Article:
Agriotes lineatus

Agriotes lineatus (L.)

Systematic position: Insecta, Holometabola, Coleoptera, Elateridae.

Common name: Lined click beetle.

Morphology: Adults about 9 mm in length, thorax and head almost black, their dorsum heavily punctuated. Elytra reddish-brown, hairy, with longitudinal lines, those at mid-elytra darker. Larvae initially whitish, turning light-brown, with darker intersegmental rings, head may be darker, body up to 15 mm in length.

Host plants: Polyphagous, feeding on many agricultural crops, with a preference for root crops, especially potato.

Geographic distribution: Most of Europe, Middle East, Asia, North and parts of South America, Haiti, and New Zealand.

Life history: This species prefers humid soil conditions along with relatively high temperatures.The adults appear in early spring, fly at night when temperatures are above 20ºC and are attracted to light. They place their eggs (100-300/female) in vegetation-covered humid soil. The emerging larvae, which are sensitive to dryness, initially feed on humus and then on under- and above-ground plant material. They may go through several (up to 12) instars. At maturity they pupate in the soil, to appear in the spring, sometimes dispersing by flying. Total development requires several years.

Economic significance: This polyphagous pest damages almost all agricultural crops, such as winter cereals, potato, beet, carrot, onion, alfalfa, clover, tomato, and fruit saplings. Most injury is due to feeding on germinating seeds and seedlings of winter crops, and penetrating into roots. Much injury is caused in fields that are periodically covered by standing or irrigation waters. Tomato seedlings, beet and carrot roots, and especially potatoes are heavily damaged. The larvae tunnel into potato tubers whereon they leave small, round holes on the surface and narrow tunnels that run into the flesh. About 20- 80% of the tubers may be affected, reducing their quality and rendering them unmarketable, even when damage is low. These holes also provides access for soil organisms, especially bacterial rots. On the whole, crops on lighter soils were consistently less damaged than those growing on heavier, more humid soils.


Monitoring: Different methods are used for the monitoring of larvae and of adults. Larval presence and abundance (or absence) is monitored by within-field bait stations, the bait being placed in the ground and consisting of germinating cereal or other food seeds. Due to the prolonged larval development period (>3 years), trappings of one year-old larvae do not indicate the next years’ situation, thus necessitating long-term, several years’ trapping. Adult monitoring is with traps, baited with the Agriotes sex pheromone. However, as the beetles may disperse by flight, the obtained adults may have come from outside, which challenges the interpretation of these trap counts.

Horticultural methods: Continuous disturbance of the soil by plowing, crop rotation, growing less susceptible crops (like legumes) on infested fields and avoiding growing grasses and potatoes in such fields. Flooding during warm weather kills most larvae. Where potatoes are grown in infested fields, lifting them before the pests start to feed on the tubers.

Mass trapping: Beetle catches in pitfall traps placed inside and outside pheromone trapping zones significantly reduce male beetles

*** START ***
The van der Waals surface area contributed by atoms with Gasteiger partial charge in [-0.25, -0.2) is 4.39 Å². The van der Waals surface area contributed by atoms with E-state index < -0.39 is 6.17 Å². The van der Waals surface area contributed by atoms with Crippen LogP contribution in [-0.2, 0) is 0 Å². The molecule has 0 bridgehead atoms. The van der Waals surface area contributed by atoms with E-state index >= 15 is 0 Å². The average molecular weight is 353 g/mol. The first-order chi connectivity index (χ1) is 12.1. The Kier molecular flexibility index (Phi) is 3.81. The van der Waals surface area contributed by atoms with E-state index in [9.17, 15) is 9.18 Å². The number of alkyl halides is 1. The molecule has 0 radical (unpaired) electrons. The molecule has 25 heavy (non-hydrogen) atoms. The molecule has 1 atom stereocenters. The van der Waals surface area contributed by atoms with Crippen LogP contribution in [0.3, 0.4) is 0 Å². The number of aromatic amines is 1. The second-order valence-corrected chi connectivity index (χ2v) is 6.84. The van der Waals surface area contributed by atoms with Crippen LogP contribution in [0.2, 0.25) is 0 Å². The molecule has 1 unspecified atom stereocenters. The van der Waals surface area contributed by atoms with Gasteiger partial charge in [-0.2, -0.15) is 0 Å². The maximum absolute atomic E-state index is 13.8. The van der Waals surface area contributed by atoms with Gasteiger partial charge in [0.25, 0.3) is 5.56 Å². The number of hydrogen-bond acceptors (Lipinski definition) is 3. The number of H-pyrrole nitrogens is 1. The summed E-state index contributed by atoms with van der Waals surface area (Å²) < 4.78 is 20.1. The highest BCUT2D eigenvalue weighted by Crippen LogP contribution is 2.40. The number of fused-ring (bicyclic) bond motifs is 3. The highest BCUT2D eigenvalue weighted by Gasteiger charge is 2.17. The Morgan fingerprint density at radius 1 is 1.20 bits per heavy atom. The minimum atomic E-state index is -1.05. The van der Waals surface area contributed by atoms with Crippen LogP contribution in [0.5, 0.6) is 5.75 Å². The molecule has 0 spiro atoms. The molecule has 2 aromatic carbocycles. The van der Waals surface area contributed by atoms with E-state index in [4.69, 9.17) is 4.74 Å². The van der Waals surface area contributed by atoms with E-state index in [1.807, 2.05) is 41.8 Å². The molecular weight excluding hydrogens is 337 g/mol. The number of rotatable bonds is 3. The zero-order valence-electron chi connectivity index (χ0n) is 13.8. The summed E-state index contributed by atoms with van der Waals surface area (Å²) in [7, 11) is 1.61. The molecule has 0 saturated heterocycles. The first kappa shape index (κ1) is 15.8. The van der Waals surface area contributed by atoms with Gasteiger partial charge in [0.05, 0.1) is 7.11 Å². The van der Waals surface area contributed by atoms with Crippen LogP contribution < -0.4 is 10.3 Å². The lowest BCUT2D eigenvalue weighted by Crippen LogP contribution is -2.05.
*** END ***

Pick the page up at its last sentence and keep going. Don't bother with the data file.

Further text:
Plant resistance: Certain potato cultivars are less susceptible to the pest.

Chemical control: Seed dressing with a neonicotinoid, or applications of carbamates reduce wireworm damage but their level of control is inconsistent. The organophosphates Ethoprop caused almost 100% pest mortality. Due to the fact that the wireworms are generally not near the soil surface, the insecticides should be applied pre-planting or as a post-planting treatment.

Biological control: Numerous birds and beetles reduce wireworm numbers, however their rate of control is unknown. Infections with the entomophathogenic fungus Metarhizium brunneum Petch caused >80% pest mortality. Combining applications of this and other fungi with low insecticide concentrations increases their efficacy, but the long-term impact on subsequent pest numbers and damage reduction is not always clear. Likewise with Entomopathogenic nematodes.


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Blackshaw, R.P. and Hicks, H. 2013. Distribution of adult stages of soil insect pests across an agricultural landscape. Journal of Pest Science 86 (Special Issue): 53-62.

Danismazoglu, M. Demir, I., Sevim, A., Demirbag, Z. and Nalcacioglu, R. 2012. An investigation on the bacterial flora of Agriotes lineatus (Coleoptera: Elateridae) and pathogenicity of the flora members. Crop Protection 40: 1-7.

Ericsson, J.D.; Kabaluk, J.T.; Goettel, M.S.; Myers, J.H. 2007. Spinosad interacts synergistically with the insect pathogen Metarhizium anisopliae against the exotic wireworms Agriotes lineatus and Agriotes obscurus (Coleoptera : Elateridae). Journal of Economic Entomology 100: 31–38.

Johnson, S.N., Anderson, E.A., Dawson, G. and Griffiths, D.W. 2008. Varietal susceptibility of potatoes to wireworm herbivory. Agricultural and Forest Entomology 10:167–174

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Vernon W.G. and Verson, R.S. 2006. Effect of temperature and soil on the control of a wireworm, Agriotes obscurus L. (Coleoptera: Elateridae) by flooding. Crop Protection 25: 1057-1061.

Vernon, R.S., Blackshaw, R.P., van Herk, W.G. and Clodius, M. 2014. Mass trapping wild Agriotes obscurus and Agriotes lineatus males with pheromone traps in a permanent grassland population reservoir. Agricultural and Forest Entomology 16: 227-239.